An analysis of the implementation of a monitoring and evaluation system : the case of the NGO SaveAct.
Honu-Siabi, MacCarthy Kofi.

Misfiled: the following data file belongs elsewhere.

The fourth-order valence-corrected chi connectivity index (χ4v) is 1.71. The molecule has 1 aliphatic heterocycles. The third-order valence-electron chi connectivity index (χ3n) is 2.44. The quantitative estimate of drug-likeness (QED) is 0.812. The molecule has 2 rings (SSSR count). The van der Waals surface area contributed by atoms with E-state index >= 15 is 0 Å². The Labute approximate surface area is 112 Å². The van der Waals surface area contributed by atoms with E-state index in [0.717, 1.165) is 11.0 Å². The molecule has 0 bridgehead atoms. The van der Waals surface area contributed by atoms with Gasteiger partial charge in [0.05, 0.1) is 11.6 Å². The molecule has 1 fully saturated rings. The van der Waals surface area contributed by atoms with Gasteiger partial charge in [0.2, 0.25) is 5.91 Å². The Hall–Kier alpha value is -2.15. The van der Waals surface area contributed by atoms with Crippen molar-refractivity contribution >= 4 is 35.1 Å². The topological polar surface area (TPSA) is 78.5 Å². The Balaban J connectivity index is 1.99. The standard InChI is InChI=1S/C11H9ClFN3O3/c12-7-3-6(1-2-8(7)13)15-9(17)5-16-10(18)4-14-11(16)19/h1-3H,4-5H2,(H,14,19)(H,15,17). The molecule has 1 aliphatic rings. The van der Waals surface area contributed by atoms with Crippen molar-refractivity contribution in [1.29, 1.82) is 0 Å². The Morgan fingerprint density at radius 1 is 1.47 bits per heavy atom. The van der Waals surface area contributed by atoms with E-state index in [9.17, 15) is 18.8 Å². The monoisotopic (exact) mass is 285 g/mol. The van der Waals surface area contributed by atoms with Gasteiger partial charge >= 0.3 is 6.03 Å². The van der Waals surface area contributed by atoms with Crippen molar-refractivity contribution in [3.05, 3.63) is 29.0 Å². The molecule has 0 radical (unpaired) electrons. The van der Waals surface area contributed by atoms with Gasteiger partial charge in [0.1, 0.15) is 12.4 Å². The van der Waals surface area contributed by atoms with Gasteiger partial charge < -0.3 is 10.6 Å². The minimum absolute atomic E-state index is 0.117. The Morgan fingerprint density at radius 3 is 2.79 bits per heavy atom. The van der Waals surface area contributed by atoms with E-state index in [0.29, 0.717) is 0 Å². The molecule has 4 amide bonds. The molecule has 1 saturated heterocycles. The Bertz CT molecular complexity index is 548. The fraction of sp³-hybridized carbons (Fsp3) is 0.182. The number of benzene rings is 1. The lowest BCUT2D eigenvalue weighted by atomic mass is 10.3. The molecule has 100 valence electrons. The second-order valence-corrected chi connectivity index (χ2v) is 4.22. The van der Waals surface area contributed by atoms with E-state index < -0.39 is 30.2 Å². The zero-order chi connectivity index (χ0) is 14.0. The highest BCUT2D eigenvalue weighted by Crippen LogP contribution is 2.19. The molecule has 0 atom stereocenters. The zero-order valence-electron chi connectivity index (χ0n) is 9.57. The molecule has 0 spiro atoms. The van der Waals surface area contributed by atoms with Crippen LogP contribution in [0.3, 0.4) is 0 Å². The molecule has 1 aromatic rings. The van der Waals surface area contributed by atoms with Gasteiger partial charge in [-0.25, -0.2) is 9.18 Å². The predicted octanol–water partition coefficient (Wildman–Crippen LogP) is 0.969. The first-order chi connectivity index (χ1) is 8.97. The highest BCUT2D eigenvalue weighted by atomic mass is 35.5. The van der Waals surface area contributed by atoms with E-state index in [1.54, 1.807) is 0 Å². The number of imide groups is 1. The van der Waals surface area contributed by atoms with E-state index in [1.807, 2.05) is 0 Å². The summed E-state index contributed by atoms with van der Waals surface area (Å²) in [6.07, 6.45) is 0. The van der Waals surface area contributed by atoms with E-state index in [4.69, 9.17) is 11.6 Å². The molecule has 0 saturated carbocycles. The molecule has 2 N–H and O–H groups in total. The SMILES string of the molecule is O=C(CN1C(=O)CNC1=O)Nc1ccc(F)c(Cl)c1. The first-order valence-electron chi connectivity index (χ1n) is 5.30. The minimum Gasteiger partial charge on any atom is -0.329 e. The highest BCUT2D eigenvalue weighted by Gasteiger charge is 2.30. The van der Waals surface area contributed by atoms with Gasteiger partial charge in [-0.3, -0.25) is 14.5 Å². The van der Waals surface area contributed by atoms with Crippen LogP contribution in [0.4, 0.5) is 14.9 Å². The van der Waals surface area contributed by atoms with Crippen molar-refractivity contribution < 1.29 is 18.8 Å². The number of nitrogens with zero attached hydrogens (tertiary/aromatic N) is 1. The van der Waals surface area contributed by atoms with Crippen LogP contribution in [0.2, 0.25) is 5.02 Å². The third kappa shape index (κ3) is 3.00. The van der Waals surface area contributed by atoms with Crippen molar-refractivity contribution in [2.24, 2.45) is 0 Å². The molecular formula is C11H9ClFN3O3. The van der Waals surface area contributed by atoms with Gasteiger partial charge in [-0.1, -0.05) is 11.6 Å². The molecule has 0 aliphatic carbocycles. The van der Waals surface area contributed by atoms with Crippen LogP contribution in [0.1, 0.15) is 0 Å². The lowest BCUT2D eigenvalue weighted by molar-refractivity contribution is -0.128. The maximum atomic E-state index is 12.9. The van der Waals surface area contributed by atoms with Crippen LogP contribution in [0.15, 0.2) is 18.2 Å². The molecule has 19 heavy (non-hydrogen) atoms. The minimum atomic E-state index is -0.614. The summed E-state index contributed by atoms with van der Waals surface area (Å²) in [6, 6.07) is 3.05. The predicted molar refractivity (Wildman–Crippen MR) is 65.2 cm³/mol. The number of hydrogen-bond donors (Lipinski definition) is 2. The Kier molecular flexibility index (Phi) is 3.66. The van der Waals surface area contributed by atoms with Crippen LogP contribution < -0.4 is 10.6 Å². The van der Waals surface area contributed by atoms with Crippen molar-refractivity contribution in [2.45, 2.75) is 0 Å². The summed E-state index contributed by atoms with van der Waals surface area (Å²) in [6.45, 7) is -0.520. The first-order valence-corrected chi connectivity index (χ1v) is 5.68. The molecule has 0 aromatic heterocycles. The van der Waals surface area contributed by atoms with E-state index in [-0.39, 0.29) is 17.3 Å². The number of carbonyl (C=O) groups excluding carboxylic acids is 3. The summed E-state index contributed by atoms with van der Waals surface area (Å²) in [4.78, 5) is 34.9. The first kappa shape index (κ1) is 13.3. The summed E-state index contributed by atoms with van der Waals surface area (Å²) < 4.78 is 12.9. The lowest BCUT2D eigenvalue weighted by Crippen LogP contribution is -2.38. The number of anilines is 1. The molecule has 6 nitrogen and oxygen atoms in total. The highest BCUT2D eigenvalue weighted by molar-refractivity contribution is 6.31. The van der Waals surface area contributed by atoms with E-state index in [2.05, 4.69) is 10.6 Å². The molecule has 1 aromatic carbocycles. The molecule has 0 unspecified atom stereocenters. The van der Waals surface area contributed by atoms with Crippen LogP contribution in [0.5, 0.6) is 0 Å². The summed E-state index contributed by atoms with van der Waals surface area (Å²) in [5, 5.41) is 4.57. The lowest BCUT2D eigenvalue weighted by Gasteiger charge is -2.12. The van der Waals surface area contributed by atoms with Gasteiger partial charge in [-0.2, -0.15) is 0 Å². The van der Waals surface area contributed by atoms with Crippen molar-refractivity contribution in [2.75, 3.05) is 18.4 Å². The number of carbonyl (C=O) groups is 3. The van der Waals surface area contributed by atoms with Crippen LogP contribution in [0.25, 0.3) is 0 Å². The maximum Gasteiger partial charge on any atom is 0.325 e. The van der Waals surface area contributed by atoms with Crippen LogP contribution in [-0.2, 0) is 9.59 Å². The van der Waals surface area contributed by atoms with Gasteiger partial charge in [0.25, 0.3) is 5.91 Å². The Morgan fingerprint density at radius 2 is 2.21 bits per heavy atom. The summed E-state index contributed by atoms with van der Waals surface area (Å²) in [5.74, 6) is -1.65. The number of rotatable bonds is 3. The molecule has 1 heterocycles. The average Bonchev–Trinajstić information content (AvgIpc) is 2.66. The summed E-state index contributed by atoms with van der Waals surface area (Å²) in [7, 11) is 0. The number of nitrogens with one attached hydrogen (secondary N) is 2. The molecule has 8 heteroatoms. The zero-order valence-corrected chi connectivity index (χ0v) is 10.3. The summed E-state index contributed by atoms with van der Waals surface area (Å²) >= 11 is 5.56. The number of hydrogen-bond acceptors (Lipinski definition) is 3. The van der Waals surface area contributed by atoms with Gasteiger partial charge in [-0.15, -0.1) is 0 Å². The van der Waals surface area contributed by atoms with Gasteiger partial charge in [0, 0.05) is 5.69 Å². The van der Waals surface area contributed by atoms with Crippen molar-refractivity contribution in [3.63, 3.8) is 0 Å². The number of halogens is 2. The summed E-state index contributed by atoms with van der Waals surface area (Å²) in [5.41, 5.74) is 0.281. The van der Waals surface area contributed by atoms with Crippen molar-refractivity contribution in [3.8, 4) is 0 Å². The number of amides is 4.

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The importance of Monitoring and Evaluation (M&E) during programme implementation has driven many governments, organisations and donors to invest substantial means in developing comprehensive M&E and tools. However, research reveals that, while some of these comprehensive M&E systems have been successfully implemented, others could not be used to achieve the purposes for which resources were utilised in designing them. Some writers have explained that, even though great effort is invested in the development of M&E systems, not all of them actually get implemented, or even if they do, they are only partially implemented. One reason cited was the complexity of M&E systems, which makes implementation difficult. The Non-Governmental (NGO) sector in its implementation of social programmes, uses M&E systems and frameworks to monitor programmes for various reasons, including accountability and organisational learning purposes. A case study approach, using in-depth qualitative methods, was used to analyse the implementation of the M&E systems in SaveAct, an NGO based in Pietermaritzburg in KwaZulu-Natal. A semi-structured interview guide was used to collect primary data. Interviews were conducted with various role-players within the system to gather information about their experiences of implementing M&E systems. Documents and reports were analysed to investigate the nature of the M&E systems, and their purposes and uses and implementation successes and challenges. The findings of the study revealed that in SaveAct the M&E is done for the purpose of accountability to donors and for organisational learning and improvement in programmes. Two previous frameworks were designed for intensive evaluation purposes, but could not be fully implemented. Challenges that emerged include the comprehensive nature of the frameworks, lack of human capacity and limited finances for implementation. However, regular data collection for monitoring was being successfully undertaken. Some of the success factors identified include the simple and easy-to-understand data collection tools and the inclusion of M&E activities in the routine work of staff (mainstreaming). M&E systems that have simple tools which clearly outline the goals and where the functions are included in the daily routine of the staff, are more likely to be implementable. The conclusions of the study were that M&E systems can be made more implementable if they are designed with an understanding that the system components are interrelated and an attempt is made to see to it that each component is functional, to ensure the mode of action of the entire system. M&E systems and frameworks should be designed to be simple and clear. They should contain fewer tools and should be easily understood by the people who do the actual data collection. The tools with fewer questions were easier to implement than those with many questions. M&E functions in SaveAct were more successful when included in normal routine work of the staff, or mainstreamed, and not undertaken as a separate activity and also when they are located within planning and budgeting functions of the organisation.